A creeping sense of inevitability found its way into my mind as I walked my way down a country lane within the early darkening hours. Ahead of me I could see approaching headlights flickering a white light through the roadside hedgerows. I had with me a small lantern and I brought it to life in the hope of the cars occupants recognising another traveller in the quiet lands. The car sped around the corner in front of me and did me little more courtesy than remain on their side of the road. The driver made no attempt to slow down or take their headlights from the full beam. Blinded by the light I was forced to stop before I stumbled on the verge or tripped within one of the potholes festooning the poorly maintained roads.
As the car raced by me I was left muttering a few curses. It would appear I will be needing to remember to bring with me a lantern I refer to as a light cannon. The beam is extremely powerful and is often used to serve a reminder to the cocooned motorist to at least dip their lights for those of us who are more vulnerable on the roads.
Once I had regained something of my night vision I carried on with the little lantern spilling a gentle pool of light around my feet. I brought to my thoughts a sight I enjoyed a few weeks ago to add a little reason and peace of mind. For a time I stood within the early autumn sunshine and cast my eyes on an old MG sports car. The car seemed to resonate with both the care of the craftsman who made it and the care of the owner who clearly spent time and effort looking after the machine. Even to a layman such as I, it was obvious the MG allowed a sense of connection on a number of levels. It did not cocoon the driver from the elements or the road. It also held a beauty beyond many of its modern counterparts. It would struggle to match even a modest modern car with its performance and statistics. I imagined it would not be the best vehicle to sit in the traffic or travel at night in, but for those times when its owner took it for a spin on a warm afternoon it would probably be a true pleasure.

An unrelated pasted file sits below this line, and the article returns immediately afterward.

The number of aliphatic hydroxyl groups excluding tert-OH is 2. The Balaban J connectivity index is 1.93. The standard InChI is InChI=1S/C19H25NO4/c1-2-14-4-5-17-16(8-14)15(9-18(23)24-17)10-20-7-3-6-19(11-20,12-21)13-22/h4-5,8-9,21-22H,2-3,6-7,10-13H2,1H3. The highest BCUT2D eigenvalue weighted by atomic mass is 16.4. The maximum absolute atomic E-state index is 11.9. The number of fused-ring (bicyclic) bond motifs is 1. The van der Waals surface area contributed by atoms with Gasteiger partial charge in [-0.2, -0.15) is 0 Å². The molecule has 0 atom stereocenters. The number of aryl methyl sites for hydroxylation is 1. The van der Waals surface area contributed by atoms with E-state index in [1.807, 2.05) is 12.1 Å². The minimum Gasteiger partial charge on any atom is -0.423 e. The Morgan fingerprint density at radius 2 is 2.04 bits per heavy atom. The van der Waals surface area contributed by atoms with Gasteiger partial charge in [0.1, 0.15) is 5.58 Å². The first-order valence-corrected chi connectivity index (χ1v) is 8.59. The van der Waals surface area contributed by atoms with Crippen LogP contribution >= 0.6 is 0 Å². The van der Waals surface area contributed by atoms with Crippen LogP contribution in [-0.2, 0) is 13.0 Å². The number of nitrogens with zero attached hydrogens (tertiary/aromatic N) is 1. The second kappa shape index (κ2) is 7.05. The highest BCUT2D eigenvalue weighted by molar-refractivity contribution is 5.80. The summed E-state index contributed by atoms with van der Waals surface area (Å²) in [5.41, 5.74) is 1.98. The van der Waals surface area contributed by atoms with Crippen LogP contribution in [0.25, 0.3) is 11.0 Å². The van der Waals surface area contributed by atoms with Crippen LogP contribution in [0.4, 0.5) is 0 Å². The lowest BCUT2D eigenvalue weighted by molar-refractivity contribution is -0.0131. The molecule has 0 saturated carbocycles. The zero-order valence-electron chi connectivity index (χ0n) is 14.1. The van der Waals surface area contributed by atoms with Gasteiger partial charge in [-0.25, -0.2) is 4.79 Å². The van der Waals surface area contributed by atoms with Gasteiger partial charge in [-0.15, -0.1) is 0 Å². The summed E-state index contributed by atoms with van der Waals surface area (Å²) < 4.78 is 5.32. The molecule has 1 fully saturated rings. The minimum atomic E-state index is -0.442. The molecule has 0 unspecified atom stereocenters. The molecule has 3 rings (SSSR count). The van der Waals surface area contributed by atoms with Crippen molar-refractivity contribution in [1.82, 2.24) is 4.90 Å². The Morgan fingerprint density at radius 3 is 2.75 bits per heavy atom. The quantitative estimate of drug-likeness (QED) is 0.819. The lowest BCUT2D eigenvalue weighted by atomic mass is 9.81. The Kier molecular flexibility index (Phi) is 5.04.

It seems to fill in many of the blanks many modern designers miss as they strive to hit enforced targets and economies. Sitting humans within a safe little bubble is understandable, but to encourage a connection, an empathy and a sense of joy is something of a far greater achievement. Perhaps if people could begin to feel that connection again, the value of things can be measured in more than facts and figures, but with emotions.